How Scotland erased Guyana from its past


[The Guardian] The mangrove-fringed coast of Guyana, at the north-eastern tip of South America, does not immediately bring to mind the Highlands of Scotland, in the northernmost part of Great Britain. Guyana’s mudflats and silty brown coastal water have little in common with the lush green mountains and glens of the Highlands. If these landscapes share anything, it is their remoteness – one on the edge of a former empire burnished by the relentless equatorial sun and one on the edge of Europe whipped mercilessly by the Atlantic winds.

But look closer and the links are there: Alness, Ankerville, Belladrum, Borlum, Cromarty, Culcairn, Dingwall, Dunrobin, Fyrish, Glastullich, Inverness, Kintail, Kintyre, Rosehall, Tain, Tarlogie, a join-the-dots list of placenames (30 in all) south of Guyana’s capital Georgetown that hint of a hidden association with the Scottish Highlands some 5,000 miles away.

As a child, I knew little of my parents’ country Guyana. I knew that it was part of the British West Indies and the only English-speaking country in South America. I knew that my parents, as part of the Windrush generation, had answered the call for labour in postwar Britain. My father, aged 19, travelled by ship from Trinidad in 1960 and enjoyed a long career with the Royal Mail; my mother arrived by plane a couple of years later, to work as a nurse at Rushgreen hospital in Essex.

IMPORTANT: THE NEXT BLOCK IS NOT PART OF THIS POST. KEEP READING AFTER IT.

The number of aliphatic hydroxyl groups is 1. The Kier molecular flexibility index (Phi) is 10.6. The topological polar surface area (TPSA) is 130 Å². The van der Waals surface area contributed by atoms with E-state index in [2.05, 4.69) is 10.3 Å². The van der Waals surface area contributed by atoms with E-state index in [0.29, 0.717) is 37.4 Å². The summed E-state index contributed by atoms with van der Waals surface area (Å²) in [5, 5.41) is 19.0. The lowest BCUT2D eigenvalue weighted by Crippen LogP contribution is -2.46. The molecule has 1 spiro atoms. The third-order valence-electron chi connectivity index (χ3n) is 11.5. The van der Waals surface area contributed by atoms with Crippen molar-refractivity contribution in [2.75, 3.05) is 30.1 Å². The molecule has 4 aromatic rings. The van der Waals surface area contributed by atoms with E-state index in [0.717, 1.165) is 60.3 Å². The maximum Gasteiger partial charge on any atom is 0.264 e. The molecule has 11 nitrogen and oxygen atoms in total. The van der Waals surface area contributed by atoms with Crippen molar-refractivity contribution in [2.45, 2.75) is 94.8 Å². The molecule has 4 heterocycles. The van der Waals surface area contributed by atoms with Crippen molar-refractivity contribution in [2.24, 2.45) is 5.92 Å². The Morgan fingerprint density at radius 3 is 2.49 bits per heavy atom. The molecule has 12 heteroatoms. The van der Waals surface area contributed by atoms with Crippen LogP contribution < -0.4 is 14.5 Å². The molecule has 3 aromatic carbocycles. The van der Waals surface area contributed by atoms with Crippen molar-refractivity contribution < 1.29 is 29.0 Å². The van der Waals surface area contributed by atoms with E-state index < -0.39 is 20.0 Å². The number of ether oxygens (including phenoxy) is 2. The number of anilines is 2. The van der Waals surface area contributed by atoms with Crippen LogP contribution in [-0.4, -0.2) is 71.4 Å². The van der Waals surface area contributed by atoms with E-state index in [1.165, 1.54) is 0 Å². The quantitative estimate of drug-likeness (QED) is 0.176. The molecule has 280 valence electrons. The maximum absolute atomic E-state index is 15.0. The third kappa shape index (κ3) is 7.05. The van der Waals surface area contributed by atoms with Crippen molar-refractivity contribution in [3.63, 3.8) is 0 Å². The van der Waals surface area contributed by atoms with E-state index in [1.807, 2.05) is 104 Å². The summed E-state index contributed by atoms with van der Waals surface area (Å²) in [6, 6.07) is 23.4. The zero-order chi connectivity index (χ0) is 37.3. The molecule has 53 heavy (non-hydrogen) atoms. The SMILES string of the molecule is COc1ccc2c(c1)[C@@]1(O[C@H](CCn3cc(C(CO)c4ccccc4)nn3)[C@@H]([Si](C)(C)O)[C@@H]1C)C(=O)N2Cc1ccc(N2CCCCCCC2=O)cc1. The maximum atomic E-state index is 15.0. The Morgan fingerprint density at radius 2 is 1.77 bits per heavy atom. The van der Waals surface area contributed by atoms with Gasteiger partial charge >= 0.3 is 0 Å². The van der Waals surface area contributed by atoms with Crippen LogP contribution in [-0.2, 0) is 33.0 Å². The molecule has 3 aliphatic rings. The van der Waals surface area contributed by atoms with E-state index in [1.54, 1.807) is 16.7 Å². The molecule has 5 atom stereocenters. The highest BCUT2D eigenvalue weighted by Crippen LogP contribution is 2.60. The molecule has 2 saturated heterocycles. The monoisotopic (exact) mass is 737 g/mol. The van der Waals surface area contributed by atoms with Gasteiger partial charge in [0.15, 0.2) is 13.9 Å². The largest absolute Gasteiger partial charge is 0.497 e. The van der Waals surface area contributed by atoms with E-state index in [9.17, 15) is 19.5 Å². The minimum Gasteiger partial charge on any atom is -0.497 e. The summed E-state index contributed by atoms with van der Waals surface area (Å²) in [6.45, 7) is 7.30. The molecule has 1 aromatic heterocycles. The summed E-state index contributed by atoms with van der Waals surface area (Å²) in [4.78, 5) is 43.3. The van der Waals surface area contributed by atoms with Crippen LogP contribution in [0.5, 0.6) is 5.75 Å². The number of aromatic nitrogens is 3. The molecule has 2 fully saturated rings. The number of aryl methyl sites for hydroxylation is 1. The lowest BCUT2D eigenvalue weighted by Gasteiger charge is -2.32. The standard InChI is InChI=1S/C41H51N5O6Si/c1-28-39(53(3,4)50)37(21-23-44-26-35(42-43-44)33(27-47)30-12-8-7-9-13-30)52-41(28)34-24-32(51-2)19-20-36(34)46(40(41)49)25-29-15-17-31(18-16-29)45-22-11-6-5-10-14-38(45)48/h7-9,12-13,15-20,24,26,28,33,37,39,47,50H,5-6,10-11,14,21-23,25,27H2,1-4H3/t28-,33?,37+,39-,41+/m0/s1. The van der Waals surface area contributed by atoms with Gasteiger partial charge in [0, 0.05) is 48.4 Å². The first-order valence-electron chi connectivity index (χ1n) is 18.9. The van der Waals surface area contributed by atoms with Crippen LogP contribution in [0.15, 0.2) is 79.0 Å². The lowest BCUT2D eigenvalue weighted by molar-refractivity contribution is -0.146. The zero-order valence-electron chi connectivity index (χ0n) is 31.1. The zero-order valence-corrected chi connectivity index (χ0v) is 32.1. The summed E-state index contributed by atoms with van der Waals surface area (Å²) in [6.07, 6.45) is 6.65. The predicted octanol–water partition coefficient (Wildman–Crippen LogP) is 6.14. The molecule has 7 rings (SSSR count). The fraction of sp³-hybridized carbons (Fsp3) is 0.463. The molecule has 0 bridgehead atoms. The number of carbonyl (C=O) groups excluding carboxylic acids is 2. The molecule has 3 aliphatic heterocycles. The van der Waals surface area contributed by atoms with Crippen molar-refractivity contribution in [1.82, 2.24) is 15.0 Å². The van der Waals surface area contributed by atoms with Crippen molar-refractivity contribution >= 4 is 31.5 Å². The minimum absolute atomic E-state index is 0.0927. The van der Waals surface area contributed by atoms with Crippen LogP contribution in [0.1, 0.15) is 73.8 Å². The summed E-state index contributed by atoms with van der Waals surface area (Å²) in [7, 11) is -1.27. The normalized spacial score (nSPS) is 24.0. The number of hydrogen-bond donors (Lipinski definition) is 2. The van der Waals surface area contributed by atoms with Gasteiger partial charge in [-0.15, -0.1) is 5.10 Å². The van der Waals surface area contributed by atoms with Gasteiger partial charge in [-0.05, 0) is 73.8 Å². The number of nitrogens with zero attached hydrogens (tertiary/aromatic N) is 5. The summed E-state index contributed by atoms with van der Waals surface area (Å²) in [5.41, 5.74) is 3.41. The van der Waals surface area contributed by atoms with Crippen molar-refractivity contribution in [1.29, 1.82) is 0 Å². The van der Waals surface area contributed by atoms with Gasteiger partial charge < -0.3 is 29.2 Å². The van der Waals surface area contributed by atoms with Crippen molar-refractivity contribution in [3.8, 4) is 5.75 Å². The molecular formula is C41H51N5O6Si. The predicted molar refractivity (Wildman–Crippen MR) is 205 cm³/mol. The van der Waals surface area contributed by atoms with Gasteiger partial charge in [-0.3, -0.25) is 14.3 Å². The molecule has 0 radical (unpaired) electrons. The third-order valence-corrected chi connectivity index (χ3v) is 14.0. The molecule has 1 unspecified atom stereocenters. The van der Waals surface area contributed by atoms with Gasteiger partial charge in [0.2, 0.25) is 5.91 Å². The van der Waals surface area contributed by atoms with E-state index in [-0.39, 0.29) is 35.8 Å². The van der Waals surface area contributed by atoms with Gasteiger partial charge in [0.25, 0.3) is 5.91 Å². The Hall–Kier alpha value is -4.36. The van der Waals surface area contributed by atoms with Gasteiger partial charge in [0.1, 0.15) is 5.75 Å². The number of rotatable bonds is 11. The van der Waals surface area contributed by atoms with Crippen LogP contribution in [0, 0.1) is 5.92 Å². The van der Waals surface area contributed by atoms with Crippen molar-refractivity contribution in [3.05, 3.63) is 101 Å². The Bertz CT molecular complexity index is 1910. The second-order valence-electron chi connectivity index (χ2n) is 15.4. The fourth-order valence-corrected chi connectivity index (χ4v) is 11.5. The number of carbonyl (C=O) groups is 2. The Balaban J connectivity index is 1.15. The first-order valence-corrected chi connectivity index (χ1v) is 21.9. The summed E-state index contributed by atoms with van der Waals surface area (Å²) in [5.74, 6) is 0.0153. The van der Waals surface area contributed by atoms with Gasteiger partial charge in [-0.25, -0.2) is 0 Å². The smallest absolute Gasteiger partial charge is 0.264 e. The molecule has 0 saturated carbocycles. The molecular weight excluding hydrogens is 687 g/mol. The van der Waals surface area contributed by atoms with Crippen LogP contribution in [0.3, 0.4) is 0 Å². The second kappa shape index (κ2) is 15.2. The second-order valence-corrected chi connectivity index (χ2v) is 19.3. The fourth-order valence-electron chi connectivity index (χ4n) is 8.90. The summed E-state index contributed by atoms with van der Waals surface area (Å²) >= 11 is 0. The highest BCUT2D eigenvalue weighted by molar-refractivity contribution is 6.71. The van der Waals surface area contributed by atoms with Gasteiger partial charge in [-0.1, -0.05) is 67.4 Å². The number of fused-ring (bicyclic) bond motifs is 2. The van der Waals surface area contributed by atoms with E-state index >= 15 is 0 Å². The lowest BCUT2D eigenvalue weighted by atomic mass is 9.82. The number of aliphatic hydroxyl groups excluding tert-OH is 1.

I had visited Guyana just once at nine years old (our only plane holiday as children) when my mother’s youngest sister was getting married. My memories of that time are fragmented and rather strange: the scorching heat; the propensity of people to douse themselves with Limacol (“breeze in a bottle”); the glossy rubber leaves the size of dinner plates that were used to serve sticky balls of rice at the wedding dinner; the constant nag of insects – mosquitoes, cockroaches, spiders, flies – magnified in size and more vicious than any I’d seen in the UK; the pain and humiliation of getting sunburnt for the first time (“wha’ happ’n wid de gal face”); and finally my aunt looking demure in a white lace wedding dress for the Christian wedding ceremony, then transforming into a Lakshmi-like vision in a red-and-gold sari for the Hindu nuptials.

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